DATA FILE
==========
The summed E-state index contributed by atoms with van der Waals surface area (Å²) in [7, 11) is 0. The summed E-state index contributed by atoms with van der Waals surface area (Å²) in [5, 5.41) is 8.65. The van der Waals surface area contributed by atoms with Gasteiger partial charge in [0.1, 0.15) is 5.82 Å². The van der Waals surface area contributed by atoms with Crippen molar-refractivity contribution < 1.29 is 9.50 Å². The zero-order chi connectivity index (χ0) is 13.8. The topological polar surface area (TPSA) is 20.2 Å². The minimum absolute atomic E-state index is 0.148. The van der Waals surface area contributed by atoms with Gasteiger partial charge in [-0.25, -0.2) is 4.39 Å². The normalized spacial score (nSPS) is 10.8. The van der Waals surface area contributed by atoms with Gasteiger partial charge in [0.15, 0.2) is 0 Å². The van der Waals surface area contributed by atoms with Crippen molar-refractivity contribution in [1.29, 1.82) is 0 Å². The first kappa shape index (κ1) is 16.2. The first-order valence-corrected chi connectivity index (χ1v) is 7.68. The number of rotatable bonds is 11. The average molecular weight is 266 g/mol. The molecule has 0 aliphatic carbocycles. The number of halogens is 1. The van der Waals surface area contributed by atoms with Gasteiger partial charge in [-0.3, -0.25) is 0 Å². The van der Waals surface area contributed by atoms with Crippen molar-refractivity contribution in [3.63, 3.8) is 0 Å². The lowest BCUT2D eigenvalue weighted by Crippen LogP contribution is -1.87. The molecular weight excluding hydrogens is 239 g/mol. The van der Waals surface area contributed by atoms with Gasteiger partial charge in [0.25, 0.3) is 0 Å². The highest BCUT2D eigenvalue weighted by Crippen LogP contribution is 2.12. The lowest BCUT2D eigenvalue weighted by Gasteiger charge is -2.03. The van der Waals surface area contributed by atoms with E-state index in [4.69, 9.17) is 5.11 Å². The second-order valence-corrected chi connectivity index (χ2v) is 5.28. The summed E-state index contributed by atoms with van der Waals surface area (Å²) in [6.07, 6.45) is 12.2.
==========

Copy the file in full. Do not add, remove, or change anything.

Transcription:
The summed E-state index contributed by atoms with van der Waals surface area (Å²) in [7, 11) is 0. The summed E-state index contributed by atoms with van der Waals surface area (Å²) in [5, 5.41) is 8.65. The van der Waals surface area contributed by atoms with Gasteiger partial charge in [0.1, 0.15) is 5.82 Å². The van der Waals surface area contributed by atoms with Crippen molar-refractivity contribution < 1.29 is 9.50 Å². The zero-order chi connectivity index (χ0) is 13.8. The topological polar surface area (TPSA) is 20.2 Å². The minimum absolute atomic E-state index is 0.148. The van der Waals surface area contributed by atoms with Gasteiger partial charge in [-0.25, -0.2) is 4.39 Å². The normalized spacial score (nSPS) is 10.8. The van der Waals surface area contributed by atoms with Gasteiger partial charge in [0.15, 0.2) is 0 Å². The van der Waals surface area contributed by atoms with Crippen molar-refractivity contribution in [1.29, 1.82) is 0 Å². The first kappa shape index (κ1) is 16.2. The first-order valence-corrected chi connectivity index (χ1v) is 7.68. The number of rotatable bonds is 11. The average molecular weight is 266 g/mol. The molecule has 0 aliphatic carbocycles. The number of halogens is 1. The van der Waals surface area contributed by atoms with Gasteiger partial charge in [-0.3, -0.25) is 0 Å². The van der Waals surface area contributed by atoms with Crippen molar-refractivity contribution in [3.63, 3.8) is 0 Å². The lowest BCUT2D eigenvalue weighted by Crippen LogP contribution is -1.87. The molecular weight excluding hydrogens is 239 g/mol. The van der Waals surface area contributed by atoms with Gasteiger partial charge in [0.25, 0.3) is 0 Å². The highest BCUT2D eigenvalue weighted by Crippen LogP contribution is 2.12. The lowest BCUT2D eigenvalue weighted by Gasteiger charge is -2.03. The van der Waals surface area contributed by atoms with E-state index in [4.69, 9.17) is 5.11 Å². The second-order valence-corrected chi connectivity index (χ2v) is 5.28. The summed E-state index contributed by atoms with van der Waals surface area (Å²) in [6.07, 6.45) is 12.2.